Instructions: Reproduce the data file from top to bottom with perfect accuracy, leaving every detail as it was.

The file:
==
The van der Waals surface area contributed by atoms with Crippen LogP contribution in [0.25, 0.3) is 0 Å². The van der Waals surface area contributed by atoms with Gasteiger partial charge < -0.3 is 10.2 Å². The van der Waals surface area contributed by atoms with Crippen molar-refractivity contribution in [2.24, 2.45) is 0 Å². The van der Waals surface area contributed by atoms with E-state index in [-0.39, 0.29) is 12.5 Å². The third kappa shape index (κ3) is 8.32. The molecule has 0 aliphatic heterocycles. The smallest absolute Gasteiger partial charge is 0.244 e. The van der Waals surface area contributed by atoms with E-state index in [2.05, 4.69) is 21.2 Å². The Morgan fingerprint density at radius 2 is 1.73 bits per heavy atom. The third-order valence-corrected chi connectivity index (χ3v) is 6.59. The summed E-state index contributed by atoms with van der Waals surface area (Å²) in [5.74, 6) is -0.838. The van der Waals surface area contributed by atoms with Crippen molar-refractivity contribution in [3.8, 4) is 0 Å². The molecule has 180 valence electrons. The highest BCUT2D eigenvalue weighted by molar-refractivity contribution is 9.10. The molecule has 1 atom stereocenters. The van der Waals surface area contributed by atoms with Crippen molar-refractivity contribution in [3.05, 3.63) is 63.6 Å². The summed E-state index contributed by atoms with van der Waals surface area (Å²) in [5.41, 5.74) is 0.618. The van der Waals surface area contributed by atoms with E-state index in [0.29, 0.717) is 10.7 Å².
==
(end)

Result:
The van der Waals surface area contributed by atoms with Crippen LogP contribution in [0.25, 0.3) is 0 Å². The van der Waals surface area contributed by atoms with Gasteiger partial charge < -0.3 is 10.2 Å². The van der Waals surface area contributed by atoms with Crippen molar-refractivity contribution in [2.24, 2.45) is 0 Å². The van der Waals surface area contributed by atoms with E-state index in [-0.39, 0.29) is 12.5 Å². The third kappa shape index (κ3) is 8.32. The molecule has 0 aliphatic heterocycles. The smallest absolute Gasteiger partial charge is 0.244 e. The van der Waals surface area contributed by atoms with E-state index in [2.05, 4.69) is 21.2 Å². The Morgan fingerprint density at radius 2 is 1.73 bits per heavy atom. The third-order valence-corrected chi connectivity index (χ3v) is 6.59. The summed E-state index contributed by atoms with van der Waals surface area (Å²) in [5.74, 6) is -0.838. The van der Waals surface area contributed by atoms with Crippen molar-refractivity contribution in [3.8, 4) is 0 Å². The molecule has 180 valence electrons. The highest BCUT2D eigenvalue weighted by molar-refractivity contribution is 9.10. The molecule has 1 atom stereocenters. The van der Waals surface area contributed by atoms with Crippen molar-refractivity contribution in [3.05, 3.63) is 63.6 Å². The summed E-state index contributed by atoms with van der Waals surface area (Å²) in [5.41, 5.74) is 0.618. The van der Waals surface area contributed by atoms with E-state index in [0.29, 0.717) is 10.7 Å².